Whether or not the person or entity controls and directs the activities of a company to such an extent as to create an agency or for that person to be regarded as a shadow director is a question of fact and degree. The relevant facts would be required to point towards control and direction. It is our view that requesting to be named or in fact being named as an additional insured on an investment’s policy does not materially enhance the risk.

The harsh and practical reality is that in cases involving significant exposures (pollution and/or liabilities for environmental damage), claimants may well attempt to direct their focus towards a shareholder and to assert claims, especially where the shareholder is one with deep pockets and a brand to protect. The risk of such claims and attempts cannot itself be avoided. However, it is our view that a risk management strategy involving reliable insurance cover is a sensible strategy for the distribution of the risk of liability on the part of the investor/shareholder. The mere naming as an additional or co-insured on a policy together with the investment entity should not change the risk in any meaningful way. The position would in our view be the same whether or not co- insured status was being sought in addition to the investor’s own insurance programme or not.

A best practice that we recommend is that if additional or co-insured status is desired, this amendment to the policy be accomplished via a specific endorsement to the policy. Rather than relying on the more traditional certificate of insurance showing additional insured status, one seeking such status should have their entity identified in an endorsement appended to the policy. This will eliminate any debate or issues as to whether such status exists, or under what circumstances.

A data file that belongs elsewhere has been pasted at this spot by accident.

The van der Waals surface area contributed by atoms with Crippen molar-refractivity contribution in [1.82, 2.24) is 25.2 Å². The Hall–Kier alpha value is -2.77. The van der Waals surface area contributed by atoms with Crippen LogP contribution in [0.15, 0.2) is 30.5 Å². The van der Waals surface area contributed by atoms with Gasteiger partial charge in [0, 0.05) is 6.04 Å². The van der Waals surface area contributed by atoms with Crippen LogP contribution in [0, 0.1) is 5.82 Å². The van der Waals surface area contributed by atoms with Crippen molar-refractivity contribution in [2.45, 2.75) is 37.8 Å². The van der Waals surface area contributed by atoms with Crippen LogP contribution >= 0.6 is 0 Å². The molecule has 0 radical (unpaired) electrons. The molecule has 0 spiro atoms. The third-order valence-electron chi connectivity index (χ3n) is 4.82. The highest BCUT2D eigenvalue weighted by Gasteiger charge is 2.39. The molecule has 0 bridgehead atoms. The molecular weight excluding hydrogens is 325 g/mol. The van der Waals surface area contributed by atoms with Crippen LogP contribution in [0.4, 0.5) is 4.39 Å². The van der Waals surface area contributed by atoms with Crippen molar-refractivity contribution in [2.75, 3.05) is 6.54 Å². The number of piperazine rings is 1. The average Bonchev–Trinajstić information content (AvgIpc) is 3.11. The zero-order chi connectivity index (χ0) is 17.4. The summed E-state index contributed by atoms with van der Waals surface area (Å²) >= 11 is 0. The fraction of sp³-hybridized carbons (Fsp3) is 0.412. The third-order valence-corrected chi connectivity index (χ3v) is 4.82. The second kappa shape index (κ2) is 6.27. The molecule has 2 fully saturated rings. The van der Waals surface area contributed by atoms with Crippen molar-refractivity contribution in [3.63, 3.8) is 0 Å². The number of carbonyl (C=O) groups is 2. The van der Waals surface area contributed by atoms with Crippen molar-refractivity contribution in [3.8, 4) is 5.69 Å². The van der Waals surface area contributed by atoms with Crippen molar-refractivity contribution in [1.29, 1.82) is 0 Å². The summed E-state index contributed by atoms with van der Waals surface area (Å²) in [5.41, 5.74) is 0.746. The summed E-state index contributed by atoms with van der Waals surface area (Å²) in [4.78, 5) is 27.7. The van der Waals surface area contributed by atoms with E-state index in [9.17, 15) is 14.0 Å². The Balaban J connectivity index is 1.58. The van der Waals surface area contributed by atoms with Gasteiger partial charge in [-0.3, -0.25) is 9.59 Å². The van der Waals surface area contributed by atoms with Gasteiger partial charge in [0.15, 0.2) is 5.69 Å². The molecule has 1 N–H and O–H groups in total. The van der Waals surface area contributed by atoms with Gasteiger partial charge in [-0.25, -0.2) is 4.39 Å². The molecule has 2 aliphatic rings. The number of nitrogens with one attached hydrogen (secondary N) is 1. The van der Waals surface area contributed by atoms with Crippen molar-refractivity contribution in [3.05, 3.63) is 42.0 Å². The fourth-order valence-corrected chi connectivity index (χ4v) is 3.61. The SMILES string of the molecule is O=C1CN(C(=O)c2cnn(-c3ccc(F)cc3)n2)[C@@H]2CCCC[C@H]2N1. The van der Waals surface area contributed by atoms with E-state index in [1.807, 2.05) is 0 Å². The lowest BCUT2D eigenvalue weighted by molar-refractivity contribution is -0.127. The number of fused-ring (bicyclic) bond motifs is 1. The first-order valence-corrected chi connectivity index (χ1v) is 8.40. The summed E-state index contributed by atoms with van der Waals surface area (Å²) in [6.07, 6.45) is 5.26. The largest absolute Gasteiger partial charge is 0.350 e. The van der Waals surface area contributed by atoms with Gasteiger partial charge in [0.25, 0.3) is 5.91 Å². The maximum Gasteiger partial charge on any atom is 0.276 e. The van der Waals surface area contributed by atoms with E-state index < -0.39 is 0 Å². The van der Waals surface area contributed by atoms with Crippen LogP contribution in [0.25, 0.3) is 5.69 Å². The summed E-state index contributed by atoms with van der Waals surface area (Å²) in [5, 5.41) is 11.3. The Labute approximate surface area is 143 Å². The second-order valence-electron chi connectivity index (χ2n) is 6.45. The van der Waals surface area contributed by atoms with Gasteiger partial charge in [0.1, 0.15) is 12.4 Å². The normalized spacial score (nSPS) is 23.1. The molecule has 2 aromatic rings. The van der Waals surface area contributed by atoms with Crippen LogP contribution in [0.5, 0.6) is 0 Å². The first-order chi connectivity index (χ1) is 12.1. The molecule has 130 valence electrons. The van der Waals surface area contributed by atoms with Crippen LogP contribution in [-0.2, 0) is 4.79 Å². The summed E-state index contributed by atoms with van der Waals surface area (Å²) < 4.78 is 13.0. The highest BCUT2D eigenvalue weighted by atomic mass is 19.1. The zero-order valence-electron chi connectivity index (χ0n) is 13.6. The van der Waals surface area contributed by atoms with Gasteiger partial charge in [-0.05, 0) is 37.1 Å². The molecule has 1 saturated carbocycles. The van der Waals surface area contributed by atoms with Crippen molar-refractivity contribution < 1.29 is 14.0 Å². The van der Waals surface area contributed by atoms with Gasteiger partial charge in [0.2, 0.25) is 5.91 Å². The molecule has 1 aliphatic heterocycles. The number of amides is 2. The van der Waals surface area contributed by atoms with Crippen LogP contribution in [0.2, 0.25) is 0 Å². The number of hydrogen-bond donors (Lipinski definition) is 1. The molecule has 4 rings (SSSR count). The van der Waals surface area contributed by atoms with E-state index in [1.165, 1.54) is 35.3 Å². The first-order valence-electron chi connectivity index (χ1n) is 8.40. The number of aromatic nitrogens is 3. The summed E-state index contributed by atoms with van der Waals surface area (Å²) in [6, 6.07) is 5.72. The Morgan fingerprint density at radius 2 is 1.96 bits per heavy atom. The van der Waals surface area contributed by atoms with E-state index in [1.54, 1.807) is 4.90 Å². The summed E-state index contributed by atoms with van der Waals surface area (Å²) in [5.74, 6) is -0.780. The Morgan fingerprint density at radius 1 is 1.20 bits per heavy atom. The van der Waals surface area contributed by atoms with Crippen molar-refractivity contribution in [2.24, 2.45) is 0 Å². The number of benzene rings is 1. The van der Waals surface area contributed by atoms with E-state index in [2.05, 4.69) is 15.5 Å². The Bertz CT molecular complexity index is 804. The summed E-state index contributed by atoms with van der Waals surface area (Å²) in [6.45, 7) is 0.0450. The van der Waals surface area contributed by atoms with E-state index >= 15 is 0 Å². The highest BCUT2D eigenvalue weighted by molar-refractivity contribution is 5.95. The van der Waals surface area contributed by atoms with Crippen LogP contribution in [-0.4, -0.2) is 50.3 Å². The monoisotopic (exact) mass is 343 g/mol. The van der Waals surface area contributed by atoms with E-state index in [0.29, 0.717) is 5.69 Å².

3. If a lender’s interests are the subject of a loss payee endorsement to the borrowers’ first party property insurance, will this be sufficient to ensure that insurance proceeds will fund re-building/continuation of operations after a major incident? Secondly, can the lender be confident that a borrower’s conduct will not jeopardise the lender’s interest in the insurance?

In short, because a loss payee provision does not provide an insurer with the protection that is provided by additional insured status, a lender cannot be confident of its position.

A well-drafted loss payee clause will give a lender the right to receive insurance proceeds directly from insurers, enabling it to direct the proceeds to ensure repair/continuation of operations. If the policy is governed by English law, this right will be enforceable directly against insurers, so long as the Contract (Rights of Third Parties) Act has not been excluded. However, the lender has no right to make the claim under the policy and will only benefit to the extent that such a claim is held, or agreed, to be recoverable. If the borrower/insured has failed to take steps to maximise the insurance recovery, a loss payee will be unable to correct the position as it has no separate insured status.

The clause ought to ensure that a lender is put on notice, by the insurer, of any impending cancellation or termination of cover resulting from a failing by the borrower. If the breach is non-payment of premium, the lender will have the opportunity to rectify that breach by paying the premium. If it is a breach the lender cannot rectify, it will at least put the lender on notice and provide an opportunity to seek other insurance protection.

The insured risk may well be situated in an overseas jurisdiction which has a requirement that the direct insurance is placed with a local insurer. In almost all circumstances, this local cover will operate as fronting insurance only, and be reinsured into a market such as London. The London reinsurers will often insist on having full control of all claims made against the original insurance. In these circumstances, a lender should work with its local counsel to fully understand the effect of local laws in respect of a loss payee interest and also seek to ensure that an enforceable ‘cut-through’ clause is endorsed on the reinsurance policy, allowing the lender to ‘follow the money’ payable by the insurers/reinsurers.

Issues such as these should generally be reviewed by counsel familiar with the jurisdiction(s) in which the risk exists. Many countries, and many states within the United States, have specific requirements for the enforceability of such provisions that need to be complied with.


Client Alert 2016-131